Nov. 29 (Bloomberg) -- The Australian and New Zealand dollars rose to the highest level in a week as a boost in American consumer confidence this month spurred demand for higher-yielding assets.
The Aussie rose above parity with the greenback as stocks extended a global rally. The currency earlier fell as Australia’s government said it will reduce spending by A$6.8 billion ($6.8 billion) to deliver a surplus, adding pressure on the Reserve Bank of Australia to lower rates.
“We’d look at a rally in the Aussie above parity as an opportunity to sell the currency, looking for some further weakness into year-end,” said Jim Vrondas, a manager at the online foreign-exchange dealer OzForex Ltd. in Sydney.
Australia’s dollar appreciated 1.3 percent to $1.0031 at 12:20 p.m. New York time, rising above parity with its U.S. counterpart for the first time since Nov. 21. New Zealand’s dollar advanced 1.1 percent to 76.31 U.S. cents and earlier reached 76.52 cents, the highest since Nov. 17.
The Aussie was the best performer against the U.S. dollar yesterday among the most-traded currencies, rising 2 percent as equities rallied worldwide. The Standard & Poor’s 500 Index increased 0.7 percent today after gaining 2.9 percent yesterday.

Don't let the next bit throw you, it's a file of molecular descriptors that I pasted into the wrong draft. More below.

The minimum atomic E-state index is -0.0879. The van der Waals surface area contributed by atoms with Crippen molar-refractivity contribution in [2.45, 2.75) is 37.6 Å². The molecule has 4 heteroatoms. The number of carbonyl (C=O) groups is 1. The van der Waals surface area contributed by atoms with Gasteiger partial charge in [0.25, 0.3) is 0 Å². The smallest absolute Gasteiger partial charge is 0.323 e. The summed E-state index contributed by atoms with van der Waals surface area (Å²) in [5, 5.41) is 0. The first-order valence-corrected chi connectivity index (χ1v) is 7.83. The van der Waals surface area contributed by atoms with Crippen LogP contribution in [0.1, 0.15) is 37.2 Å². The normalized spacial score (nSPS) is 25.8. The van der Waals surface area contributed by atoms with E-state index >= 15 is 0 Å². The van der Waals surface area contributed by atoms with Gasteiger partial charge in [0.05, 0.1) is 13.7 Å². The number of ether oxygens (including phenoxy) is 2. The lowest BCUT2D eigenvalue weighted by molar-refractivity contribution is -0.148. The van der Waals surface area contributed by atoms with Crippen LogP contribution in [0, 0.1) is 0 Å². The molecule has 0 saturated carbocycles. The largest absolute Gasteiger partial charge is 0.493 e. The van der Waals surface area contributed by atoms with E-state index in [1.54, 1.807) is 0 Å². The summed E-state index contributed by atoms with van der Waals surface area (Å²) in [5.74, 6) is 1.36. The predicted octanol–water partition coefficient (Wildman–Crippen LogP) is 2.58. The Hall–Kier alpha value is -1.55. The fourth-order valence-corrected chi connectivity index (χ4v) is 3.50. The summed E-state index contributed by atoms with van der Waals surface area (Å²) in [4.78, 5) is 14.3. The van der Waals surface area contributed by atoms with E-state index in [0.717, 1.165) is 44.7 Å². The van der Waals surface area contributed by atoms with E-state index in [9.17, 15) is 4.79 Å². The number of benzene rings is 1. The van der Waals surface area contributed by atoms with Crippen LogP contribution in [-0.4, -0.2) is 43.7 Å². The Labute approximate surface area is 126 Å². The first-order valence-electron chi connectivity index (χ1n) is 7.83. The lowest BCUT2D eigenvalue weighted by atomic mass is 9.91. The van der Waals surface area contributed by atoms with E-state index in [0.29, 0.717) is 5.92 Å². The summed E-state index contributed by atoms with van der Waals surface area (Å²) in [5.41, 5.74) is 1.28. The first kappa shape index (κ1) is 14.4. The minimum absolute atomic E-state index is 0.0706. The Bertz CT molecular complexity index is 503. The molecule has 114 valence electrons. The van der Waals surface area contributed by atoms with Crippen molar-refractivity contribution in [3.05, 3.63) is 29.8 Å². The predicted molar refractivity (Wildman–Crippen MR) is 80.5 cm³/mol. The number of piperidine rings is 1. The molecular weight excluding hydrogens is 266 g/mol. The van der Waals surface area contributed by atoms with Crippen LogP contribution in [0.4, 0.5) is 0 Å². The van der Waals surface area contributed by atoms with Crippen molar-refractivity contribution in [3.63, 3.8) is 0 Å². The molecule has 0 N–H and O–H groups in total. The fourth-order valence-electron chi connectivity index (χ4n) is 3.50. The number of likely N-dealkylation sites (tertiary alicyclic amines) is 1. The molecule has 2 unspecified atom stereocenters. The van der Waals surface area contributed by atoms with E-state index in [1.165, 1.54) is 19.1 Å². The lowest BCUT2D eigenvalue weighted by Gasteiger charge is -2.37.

Demand for Australia’s currency declined earlier after the Treasury issued its midyear fiscal update.
The reduction in government spending “gives the market a little more confidence that fiscal policy won’t be in the way of the RBA responding to global factors,” said Gavin Stacey, chief interest-rate strategist at Barclays Plc in Sydney. “The Aussie may fall into the low 90s in the near term with the risk environment likely to get worse before it gets better.”
Americans were less pessimistic on the outlook for jobs and wages this month, a report showed. The Conference Board’s index increased to 56 from a revised 40.9 reading in October in the biggest monthly gain since April 2003, figures from the New York-based private research group showed today. The gauge, at a four-month high, exceeded the most optimistic forecast in a Bloomberg News survey.
--With assistance from Allison Bennett in New York. Editors: Dennis Fitzgerald, Greg Storey
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